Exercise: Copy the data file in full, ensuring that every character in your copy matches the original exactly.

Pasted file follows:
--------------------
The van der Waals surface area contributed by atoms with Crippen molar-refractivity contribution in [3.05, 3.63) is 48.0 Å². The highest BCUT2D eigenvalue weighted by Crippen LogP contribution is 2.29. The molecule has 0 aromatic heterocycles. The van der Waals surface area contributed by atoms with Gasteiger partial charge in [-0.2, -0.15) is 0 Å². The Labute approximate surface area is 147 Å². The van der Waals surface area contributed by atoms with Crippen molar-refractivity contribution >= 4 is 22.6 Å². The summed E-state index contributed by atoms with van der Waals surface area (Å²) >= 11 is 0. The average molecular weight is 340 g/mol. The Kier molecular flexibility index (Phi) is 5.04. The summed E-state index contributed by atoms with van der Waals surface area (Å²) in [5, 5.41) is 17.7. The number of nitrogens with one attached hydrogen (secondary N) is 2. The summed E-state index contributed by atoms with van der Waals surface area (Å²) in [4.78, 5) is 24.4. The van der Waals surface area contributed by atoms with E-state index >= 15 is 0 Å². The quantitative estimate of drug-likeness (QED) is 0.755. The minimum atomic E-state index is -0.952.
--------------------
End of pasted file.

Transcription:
The van der Waals surface area contributed by atoms with Crippen molar-refractivity contribution in [3.05, 3.63) is 48.0 Å². The highest BCUT2D eigenvalue weighted by Crippen LogP contribution is 2.29. The molecule has 0 aromatic heterocycles. The van der Waals surface area contributed by atoms with Gasteiger partial charge in [-0.2, -0.15) is 0 Å². The Labute approximate surface area is 147 Å². The van der Waals surface area contributed by atoms with Crippen molar-refractivity contribution >= 4 is 22.6 Å². The summed E-state index contributed by atoms with van der Waals surface area (Å²) >= 11 is 0. The average molecular weight is 340 g/mol. The Kier molecular flexibility index (Phi) is 5.04. The summed E-state index contributed by atoms with van der Waals surface area (Å²) in [5, 5.41) is 17.7. The number of nitrogens with one attached hydrogen (secondary N) is 2. The summed E-state index contributed by atoms with van der Waals surface area (Å²) in [4.78, 5) is 24.4. The van der Waals surface area contributed by atoms with E-state index >= 15 is 0 Å². The quantitative estimate of drug-likeness (QED) is 0.755. The minimum atomic E-state index is -0.952.